Many people who contract COVID-19 will not notice any symptoms ever and some hardly any for a period of days. This is one of the reasons it has been so hard to contain the spread of the virus.
For those who notice, there may be a fatigue, mild headache and sore throat. On examination, these patients may have a low fever. The appearance of the throat is variously mildly to moderately red with very indistinct tiny bubbles which glisten in the light of the examiner’s instrument. This appearance is absolutely typical for almost all the rhino/corona viruses, i.e. the common cold and influenza. The local lymph glands are typically mildly tender but rarely enlarged. Loss of taste or sense of smell is relatively common.
- The presence of a runny nose makes it very unlikely that this is COVID related.
- The presence of a cough without nasal symptoms makes the COVID diagnosis more likely.
Almost all patients who develop symptoms will be included in this group. These milder symptoms do not generally warrant an emergency department visit and may usually be safely managed at home using the common sense approaches below.
For those who become more ill…
For those people in whom the virus will create a deeper impact, the fever and headache may intensify and be accompanied by body ache and mild to moderate neck stiffness with additional chest discomfort and shortness of breath. The latter scenario calls for advanced medical care. For some there may be accompanying diarrhea and abdominal pain.
Good care at home is preferable to care in crowded hospital waiting rooms or corridors, reducing the risk of virus spread, provided that the patient is not experiencing shortness of breath nor dehydration.
- Continue to take your usual medications. If you are in danger of running out, your family doctor can authorize repeat prescriptions by phone and can similarly respond to your questions.
- Hydration with hot liquids – teas (elderberry seems the best), soups, coffee, hot water is very important. A very good hydration approach which can nourish and provide some electrolytes and fluids is rice cooked in lots of water, called Congee by the Orientals, . Recipe here.
- Keep warm. For chills try a hot bath. Try to keep your core temperature over 37.5*C. The virus is defeated by heat.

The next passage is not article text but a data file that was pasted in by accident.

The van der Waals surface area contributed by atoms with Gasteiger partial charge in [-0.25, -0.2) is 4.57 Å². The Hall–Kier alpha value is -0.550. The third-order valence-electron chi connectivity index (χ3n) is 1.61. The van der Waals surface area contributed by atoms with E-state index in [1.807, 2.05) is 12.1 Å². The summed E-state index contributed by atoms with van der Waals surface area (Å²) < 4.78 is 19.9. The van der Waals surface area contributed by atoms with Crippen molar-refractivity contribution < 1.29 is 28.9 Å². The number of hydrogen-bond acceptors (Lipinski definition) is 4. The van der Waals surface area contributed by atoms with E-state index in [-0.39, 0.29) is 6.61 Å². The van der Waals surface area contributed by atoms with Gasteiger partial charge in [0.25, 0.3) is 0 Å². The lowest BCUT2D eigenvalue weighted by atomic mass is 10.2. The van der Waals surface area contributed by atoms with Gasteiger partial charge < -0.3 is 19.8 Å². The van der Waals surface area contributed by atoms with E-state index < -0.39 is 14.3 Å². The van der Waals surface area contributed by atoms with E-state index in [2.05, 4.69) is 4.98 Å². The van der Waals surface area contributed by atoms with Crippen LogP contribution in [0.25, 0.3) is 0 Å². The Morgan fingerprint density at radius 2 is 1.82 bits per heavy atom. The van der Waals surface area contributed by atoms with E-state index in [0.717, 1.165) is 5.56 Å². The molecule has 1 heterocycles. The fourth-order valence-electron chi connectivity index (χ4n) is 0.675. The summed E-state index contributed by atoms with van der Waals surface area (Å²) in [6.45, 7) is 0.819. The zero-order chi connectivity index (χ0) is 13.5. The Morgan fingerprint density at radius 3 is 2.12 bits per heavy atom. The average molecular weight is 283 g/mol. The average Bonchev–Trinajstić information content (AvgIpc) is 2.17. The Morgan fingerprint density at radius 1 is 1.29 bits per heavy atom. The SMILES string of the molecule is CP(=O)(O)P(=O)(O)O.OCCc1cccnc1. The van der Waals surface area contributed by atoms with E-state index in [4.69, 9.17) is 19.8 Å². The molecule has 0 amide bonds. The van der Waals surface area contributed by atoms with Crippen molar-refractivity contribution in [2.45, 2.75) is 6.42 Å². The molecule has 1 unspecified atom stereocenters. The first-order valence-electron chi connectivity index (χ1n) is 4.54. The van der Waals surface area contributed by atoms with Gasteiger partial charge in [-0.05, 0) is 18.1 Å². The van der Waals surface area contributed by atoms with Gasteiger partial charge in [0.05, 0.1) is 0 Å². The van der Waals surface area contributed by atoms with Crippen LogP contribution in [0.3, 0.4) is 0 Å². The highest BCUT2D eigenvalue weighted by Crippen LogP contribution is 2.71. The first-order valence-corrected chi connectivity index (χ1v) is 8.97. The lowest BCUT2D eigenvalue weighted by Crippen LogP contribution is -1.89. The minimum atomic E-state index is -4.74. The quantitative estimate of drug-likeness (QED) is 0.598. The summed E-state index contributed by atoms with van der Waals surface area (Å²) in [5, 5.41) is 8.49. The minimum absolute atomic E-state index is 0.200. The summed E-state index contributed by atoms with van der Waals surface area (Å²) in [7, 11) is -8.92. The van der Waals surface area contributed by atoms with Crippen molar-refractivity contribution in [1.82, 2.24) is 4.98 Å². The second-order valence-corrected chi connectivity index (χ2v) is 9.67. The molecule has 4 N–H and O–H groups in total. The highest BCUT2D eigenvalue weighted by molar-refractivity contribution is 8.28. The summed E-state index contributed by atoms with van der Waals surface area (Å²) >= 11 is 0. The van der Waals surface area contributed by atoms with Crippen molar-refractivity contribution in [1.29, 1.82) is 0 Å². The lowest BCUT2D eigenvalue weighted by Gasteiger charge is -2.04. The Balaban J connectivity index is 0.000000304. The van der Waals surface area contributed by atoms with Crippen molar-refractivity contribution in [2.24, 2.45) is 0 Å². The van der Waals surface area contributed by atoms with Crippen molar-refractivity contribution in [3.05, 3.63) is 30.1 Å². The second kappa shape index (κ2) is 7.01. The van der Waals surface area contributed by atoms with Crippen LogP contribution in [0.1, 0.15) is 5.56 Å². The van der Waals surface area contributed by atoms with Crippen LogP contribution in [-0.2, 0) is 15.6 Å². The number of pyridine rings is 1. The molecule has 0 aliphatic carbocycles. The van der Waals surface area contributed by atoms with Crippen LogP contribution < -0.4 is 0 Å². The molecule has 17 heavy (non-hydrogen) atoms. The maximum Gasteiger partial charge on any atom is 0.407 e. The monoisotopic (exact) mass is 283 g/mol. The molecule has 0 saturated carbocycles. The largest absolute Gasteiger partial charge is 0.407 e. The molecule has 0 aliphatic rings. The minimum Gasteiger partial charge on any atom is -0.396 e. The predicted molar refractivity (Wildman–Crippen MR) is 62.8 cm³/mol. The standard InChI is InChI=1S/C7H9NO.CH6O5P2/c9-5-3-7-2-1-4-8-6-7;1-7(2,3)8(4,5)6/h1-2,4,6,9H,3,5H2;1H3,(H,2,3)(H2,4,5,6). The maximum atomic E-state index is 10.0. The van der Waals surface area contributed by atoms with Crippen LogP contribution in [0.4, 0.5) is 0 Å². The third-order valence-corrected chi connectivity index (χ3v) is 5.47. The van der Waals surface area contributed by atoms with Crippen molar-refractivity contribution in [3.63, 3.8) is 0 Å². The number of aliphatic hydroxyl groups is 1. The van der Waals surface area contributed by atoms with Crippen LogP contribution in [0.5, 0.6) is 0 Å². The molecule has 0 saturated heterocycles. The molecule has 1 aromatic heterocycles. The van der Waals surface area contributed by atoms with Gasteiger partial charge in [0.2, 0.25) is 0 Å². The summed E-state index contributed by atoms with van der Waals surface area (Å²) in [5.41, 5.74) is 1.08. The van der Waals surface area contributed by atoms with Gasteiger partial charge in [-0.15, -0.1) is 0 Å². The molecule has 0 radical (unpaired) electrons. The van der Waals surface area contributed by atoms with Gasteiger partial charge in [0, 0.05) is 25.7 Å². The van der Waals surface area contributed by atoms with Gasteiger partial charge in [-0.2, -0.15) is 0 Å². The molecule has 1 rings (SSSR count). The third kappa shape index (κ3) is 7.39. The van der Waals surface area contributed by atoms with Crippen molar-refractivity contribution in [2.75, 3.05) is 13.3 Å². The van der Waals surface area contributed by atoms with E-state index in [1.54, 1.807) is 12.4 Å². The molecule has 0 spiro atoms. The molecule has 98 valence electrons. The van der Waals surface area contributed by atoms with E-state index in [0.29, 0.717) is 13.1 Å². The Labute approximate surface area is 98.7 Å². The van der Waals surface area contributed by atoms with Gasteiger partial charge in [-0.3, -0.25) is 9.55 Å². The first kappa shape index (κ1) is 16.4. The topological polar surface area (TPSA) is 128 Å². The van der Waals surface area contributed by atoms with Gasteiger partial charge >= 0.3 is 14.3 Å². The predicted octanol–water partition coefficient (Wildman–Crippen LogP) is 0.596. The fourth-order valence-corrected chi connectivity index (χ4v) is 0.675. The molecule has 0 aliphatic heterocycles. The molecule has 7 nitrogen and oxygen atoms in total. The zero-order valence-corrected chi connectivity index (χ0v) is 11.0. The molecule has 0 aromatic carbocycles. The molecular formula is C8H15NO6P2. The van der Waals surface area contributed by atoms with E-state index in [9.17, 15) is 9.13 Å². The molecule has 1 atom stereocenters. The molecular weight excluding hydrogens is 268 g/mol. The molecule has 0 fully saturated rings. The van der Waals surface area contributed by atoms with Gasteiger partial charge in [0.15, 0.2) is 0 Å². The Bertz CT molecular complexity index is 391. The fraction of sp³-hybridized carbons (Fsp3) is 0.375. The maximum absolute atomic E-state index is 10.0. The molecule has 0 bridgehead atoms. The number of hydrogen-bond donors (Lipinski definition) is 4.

- There are a range of supplements which can encourage your immune system. If cough begins, add NAC to help break up the mucus.
- In dealing with the common cold and seasonal flu we have had very good results at reducing fever and cough with a herbal combination Ultra MFP Forte (Douglas Labs) containing goldenseal, berberine, grapefruit seed extract, black walnut, burdock and olive leaf extract. Take one or two up to three times daily as needed.
- NSAIDS may create problems according to some experts. The common anti-inflammatory drugs like Advil, Voltaren and ASA may make the symptoms worse. Tylenol (acetaminophen) may be used.
- Should you develop diarrhea, the advice to avoid sweets including fruit and fruit juices as well as dairy products holds true. Please see my pages on dealing with these symptoms.
- Ivermectin, a safe antiparasitic medication, may be obtained by prescription and has been reported to virtually stop this illness completely when taken in the early to middle part of the disease. Please see Alternative Medical Approaches for further information.
It generally takes a few days, or even a week or more for the innate immune system to activate and overcome the virus.
How do you know when you’re better?
To my knowledge no one has adequately defined this. When the finger-prick blood tests (in development) which demonstrate the presence of COVID antibodies become available, it will prove you had it and that you have recovered.
Barring this proof, your fever should have been gone for at least several days with an improvement in general fatigue and a disappearance of body ache and any sign of digestive upset before you venture out. Any cough likely means that you can still spread the virus so it’s a sign you should remain at home until the cough is all gone.